This page deals with some of the more frequently asked questions about the British Universities Karting Championship. If your question is not answered on this page, it may be answered on the official BUKC website’s or on our general FAQ page.

  1. How does the championship work?

  2. Who can compete?

  3. How do I get involved?

  4. What are the karts like?

  5. How much does it cost to take part?

  1. How does the championship work?

The Championship itself consists of 9 rounds, with 2 rounds at each track per day for the mains championship, and one round at each track per day for the intermediate championship. Over the last few years, we have entered 4 teams, putting the strongest 8 drivers in the A and B-team and rotating drivers through the C and D-team to give everyone as much experience as we can. Impressive performance in the C and D-team will result in promotion to the B (or even A) team.

During the mains championship days racing, there are 6 x 25-minute sprint races, of which each driver in each team does 1 race, and 3 x 1-hour endurance races, which are done in driver pairs. Random grids are produced, to give every team a spread of starting positions from the very front to the very back.

During the intermediate championship days racing, there are 6 x 20-minute practice/qualifying sessions and 6 x 25-minute sprint races of which each driver in each team does 1 practice/qualifying and 1 race. Grids for the race are determined by the qualifying session.

In addition to the Championships, you can enter the Drivers Championship towards the end of the season. The Drivers Championship is held at the final BUKC event of the season, just after round 9 of the Championship. It is open to everyone and should encourage that inter-team rivalry we all love. It consists of a number of short sprint races, progressing through to a final where the winner is crowned BUKC Drivers Champion.

If that's not enough, there is also a one-off 24 hour race held at Teesside Autodrome on the longest weekend in June. This is open to everyone regardless of whether you have raced in either of the BUKC championships and is the perfect way to cap off an academic year of hard work.

  1. Who can compete?

Anyone who can tick all the following points can represent the University of Birmingham in the BUKC. Some of these points are specified by us and some by the BUKC itself.

Be a current student at the University of Birmingham

Be a member of the UBMRC (i.e. have paid the £19 membership fee)

Be at least 18 years old

Be at least 5ft tall

Note that there are no experience requirements for test sessions – you can take part in a test session having never driven a kart in your life.

In order to take part in a BUKC race, you need to have obtained a BUKC race license during a test session or taken part in a Club100 event at any point since 2006.

In the mains championship, there is a minimum weight of 75kg for lightweight sprint races and 82kg for heavyweight sprint races. The intermediate championship does not have this distinction and is 75kg for all sprint races but if you’re under you don’t need to worry – lead weight can be added to the kart.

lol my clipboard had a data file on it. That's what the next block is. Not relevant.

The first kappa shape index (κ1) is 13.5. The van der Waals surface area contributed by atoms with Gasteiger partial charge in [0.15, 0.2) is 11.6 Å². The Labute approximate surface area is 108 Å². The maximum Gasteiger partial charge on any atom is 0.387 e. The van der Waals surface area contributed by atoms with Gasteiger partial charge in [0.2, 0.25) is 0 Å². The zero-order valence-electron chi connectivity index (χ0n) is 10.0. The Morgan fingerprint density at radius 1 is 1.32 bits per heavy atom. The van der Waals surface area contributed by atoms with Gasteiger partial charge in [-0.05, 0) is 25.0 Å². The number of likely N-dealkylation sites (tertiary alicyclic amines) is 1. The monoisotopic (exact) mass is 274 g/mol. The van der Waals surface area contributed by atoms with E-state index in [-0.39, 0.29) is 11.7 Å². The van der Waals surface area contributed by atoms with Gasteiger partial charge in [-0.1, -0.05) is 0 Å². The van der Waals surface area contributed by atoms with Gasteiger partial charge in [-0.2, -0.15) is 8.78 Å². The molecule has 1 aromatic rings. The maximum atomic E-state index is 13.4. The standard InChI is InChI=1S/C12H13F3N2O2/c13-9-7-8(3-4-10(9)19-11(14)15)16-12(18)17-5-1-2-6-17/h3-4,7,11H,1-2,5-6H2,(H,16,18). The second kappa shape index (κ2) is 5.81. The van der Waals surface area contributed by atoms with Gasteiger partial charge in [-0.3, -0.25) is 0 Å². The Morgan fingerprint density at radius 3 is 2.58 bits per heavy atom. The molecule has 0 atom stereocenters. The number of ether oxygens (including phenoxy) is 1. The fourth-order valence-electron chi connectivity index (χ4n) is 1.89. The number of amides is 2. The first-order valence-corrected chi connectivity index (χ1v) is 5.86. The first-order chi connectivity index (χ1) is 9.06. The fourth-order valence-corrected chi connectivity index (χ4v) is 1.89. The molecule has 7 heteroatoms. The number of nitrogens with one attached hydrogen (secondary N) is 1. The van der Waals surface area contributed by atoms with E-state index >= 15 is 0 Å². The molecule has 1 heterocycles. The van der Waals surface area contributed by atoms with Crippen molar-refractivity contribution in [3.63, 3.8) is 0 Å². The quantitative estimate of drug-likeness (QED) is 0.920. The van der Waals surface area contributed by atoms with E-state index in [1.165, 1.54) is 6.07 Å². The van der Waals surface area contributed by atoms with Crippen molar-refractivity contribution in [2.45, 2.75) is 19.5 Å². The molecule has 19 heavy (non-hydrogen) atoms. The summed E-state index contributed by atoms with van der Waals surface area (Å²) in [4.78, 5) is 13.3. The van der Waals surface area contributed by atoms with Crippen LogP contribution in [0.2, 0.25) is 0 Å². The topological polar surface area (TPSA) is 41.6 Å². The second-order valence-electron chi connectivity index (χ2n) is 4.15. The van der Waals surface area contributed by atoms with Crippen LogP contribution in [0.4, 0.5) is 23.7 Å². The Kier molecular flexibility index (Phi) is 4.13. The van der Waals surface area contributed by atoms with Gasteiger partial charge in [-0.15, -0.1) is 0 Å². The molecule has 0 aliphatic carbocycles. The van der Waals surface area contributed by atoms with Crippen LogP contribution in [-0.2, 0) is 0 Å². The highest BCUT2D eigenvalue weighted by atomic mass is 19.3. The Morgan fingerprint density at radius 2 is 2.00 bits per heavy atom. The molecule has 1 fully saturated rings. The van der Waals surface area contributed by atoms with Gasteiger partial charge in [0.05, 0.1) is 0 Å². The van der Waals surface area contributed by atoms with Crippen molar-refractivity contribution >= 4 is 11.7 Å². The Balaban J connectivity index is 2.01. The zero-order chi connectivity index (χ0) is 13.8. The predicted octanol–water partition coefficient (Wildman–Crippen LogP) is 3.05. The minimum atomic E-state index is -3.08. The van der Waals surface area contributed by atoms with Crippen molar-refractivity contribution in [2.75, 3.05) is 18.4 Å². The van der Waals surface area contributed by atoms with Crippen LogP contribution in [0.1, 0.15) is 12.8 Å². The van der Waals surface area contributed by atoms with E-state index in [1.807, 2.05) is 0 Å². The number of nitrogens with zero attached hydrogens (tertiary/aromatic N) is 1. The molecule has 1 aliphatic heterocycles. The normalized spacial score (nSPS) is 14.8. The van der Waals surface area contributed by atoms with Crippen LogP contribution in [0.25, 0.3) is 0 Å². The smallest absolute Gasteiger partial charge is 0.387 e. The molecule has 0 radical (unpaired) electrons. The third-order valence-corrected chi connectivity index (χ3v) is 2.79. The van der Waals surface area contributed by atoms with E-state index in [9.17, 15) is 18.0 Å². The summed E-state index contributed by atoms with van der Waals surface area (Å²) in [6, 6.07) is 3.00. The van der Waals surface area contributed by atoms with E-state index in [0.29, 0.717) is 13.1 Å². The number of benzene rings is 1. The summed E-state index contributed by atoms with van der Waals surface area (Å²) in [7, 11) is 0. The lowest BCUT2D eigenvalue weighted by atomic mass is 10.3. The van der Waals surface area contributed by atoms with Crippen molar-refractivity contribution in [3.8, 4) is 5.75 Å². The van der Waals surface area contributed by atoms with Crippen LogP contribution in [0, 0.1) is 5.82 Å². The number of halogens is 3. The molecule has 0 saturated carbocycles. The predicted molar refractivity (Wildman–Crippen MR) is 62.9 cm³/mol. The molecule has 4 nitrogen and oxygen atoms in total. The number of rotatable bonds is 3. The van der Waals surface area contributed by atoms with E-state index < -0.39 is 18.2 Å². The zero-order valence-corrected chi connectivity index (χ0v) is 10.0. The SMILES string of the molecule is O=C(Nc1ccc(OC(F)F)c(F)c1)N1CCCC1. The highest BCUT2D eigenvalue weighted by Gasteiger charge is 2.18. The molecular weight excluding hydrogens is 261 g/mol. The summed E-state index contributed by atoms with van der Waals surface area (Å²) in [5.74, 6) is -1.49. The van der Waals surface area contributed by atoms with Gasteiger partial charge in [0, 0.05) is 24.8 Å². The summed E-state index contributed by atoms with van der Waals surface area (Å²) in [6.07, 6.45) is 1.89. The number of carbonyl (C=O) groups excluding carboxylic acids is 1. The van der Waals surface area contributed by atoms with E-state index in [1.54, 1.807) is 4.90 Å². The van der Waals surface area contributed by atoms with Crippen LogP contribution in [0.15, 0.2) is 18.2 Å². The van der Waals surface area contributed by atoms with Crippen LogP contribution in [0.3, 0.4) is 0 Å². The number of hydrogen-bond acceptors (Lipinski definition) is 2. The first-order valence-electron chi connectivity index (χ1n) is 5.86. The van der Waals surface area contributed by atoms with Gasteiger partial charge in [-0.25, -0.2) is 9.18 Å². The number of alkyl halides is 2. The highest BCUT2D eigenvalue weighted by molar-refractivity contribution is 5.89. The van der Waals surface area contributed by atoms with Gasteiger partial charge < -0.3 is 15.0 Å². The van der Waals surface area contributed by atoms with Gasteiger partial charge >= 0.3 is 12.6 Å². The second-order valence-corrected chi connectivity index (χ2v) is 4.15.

1. How do I get involved?

Firstly, you need to be a member of the club, and it would also help to get yourself along to one of our events.

Following that, each driver interested will be taken to one of the 2 test days (subject to availability). These are essential as, if you’ve never driven a 2-stroke kart before, you need time to get used to them. BUKC rules also state that a driver must have either attended a test day or competed in Club100 karts in the past to take part in a race.

After the 2 test days, the committee will get together and put together a team to enter the season proper.

We will try to give everyone at least 1 shot at a race during the season, but due to numbers, and the fact that the A-team is likely to be the same for most races, this may prove difficult.

  1. What are the karts like?

If you’ve ever driven 4-stroke karts before – like the Biz Karts you can get at many tracks around Britain – you’ll know that you can be pretty cruel to the pedals and still keep control of the kart. You can stomp on the break pedal fully to slow down for the corner, then you can fully press down on the throttle to accelerate out of the corner.

The Club100 karts used in the BUKC are a different matter entirely. They have 2-stroke engines, a lightweight Birel chassis and produce 20hp. For comparison, Biz Karts typically produce only 6hp so it's a big step up. All of this means if the engine revs drop too low, the engine will bog down and you'll lose time. If you stomp on the throttle pedal, the kart will struggle to accelerate. This provides a unique driving challenge, where you have to get the balance right between driving aggressively enough to be competitive but also being smooth enough to maintain control. This is why the rule about taking part in a test session before being allowed to race exists, so that drivers can get used to the Club100 karts.

In summary, the Club 100 karts are amazing to drive, but will take some getting used to.

  1. How much does it cost to take part?

As with our own social races, you do not require any racing equipment to compete in the BUKC, though if you own any, you are more than welcome to use it. How much you do or don’t spend on race gear is therefore entirely up to you.

As for the cost to take part, here are the prices for the 2023 BUKC season, to give you a rough idea.

Test session – £70

Qualifiers Championship Round – £136.25

Main Championship Round – £146.25

Inters Championship Round – £122.50